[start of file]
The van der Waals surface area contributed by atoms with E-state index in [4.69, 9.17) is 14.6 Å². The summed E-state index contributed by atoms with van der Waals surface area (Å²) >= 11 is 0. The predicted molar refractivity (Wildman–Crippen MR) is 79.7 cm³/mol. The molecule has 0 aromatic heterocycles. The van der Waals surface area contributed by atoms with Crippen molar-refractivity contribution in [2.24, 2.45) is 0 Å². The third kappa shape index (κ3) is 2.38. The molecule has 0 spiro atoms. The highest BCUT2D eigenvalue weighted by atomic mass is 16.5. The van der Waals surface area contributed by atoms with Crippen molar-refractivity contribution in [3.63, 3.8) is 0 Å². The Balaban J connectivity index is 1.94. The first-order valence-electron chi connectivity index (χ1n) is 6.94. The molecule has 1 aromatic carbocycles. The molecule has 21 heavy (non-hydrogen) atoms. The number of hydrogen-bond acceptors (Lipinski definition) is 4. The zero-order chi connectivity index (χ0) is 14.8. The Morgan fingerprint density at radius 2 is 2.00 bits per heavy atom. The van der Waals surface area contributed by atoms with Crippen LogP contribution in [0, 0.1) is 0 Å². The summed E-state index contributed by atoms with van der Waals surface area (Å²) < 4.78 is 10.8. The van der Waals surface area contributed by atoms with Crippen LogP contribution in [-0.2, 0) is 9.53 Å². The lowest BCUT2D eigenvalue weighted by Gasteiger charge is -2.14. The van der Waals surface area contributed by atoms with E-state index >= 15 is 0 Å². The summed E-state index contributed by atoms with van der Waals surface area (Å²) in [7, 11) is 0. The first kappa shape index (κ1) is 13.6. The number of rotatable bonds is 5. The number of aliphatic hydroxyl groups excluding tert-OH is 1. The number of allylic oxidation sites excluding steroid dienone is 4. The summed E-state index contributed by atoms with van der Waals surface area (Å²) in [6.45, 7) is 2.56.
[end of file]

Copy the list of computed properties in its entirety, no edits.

The van der Waals surface area contributed by atoms with E-state index in [4.69, 9.17) is 14.6 Å². The summed E-state index contributed by atoms with van der Waals surface area (Å²) >= 11 is 0. The predicted molar refractivity (Wildman–Crippen MR) is 79.7 cm³/mol. The molecule has 0 aromatic heterocycles. The van der Waals surface area contributed by atoms with Crippen molar-refractivity contribution in [2.24, 2.45) is 0 Å². The third kappa shape index (κ3) is 2.38. The molecule has 0 spiro atoms. The highest BCUT2D eigenvalue weighted by atomic mass is 16.5. The van der Waals surface area contributed by atoms with Crippen molar-refractivity contribution in [3.63, 3.8) is 0 Å². The Balaban J connectivity index is 1.94. The first-order valence-electron chi connectivity index (χ1n) is 6.94. The molecule has 1 aromatic carbocycles. The molecule has 21 heavy (non-hydrogen) atoms. The number of hydrogen-bond acceptors (Lipinski definition) is 4. The zero-order chi connectivity index (χ0) is 14.8. The Morgan fingerprint density at radius 2 is 2.00 bits per heavy atom. The van der Waals surface area contributed by atoms with Crippen LogP contribution in [0, 0.1) is 0 Å². The summed E-state index contributed by atoms with van der Waals surface area (Å²) < 4.78 is 10.8. The van der Waals surface area contributed by atoms with Crippen LogP contribution in [-0.2, 0) is 9.53 Å². The lowest BCUT2D eigenvalue weighted by Gasteiger charge is -2.14. The van der Waals surface area contributed by atoms with E-state index >= 15 is 0 Å². The summed E-state index contributed by atoms with van der Waals surface area (Å²) in [7, 11) is 0. The first kappa shape index (κ1) is 13.6. The number of rotatable bonds is 5. The number of aliphatic hydroxyl groups excluding tert-OH is 1. The number of allylic oxidation sites excluding steroid dienone is 4. The summed E-state index contributed by atoms with van der Waals surface area (Å²) in [6.45, 7) is 2.56.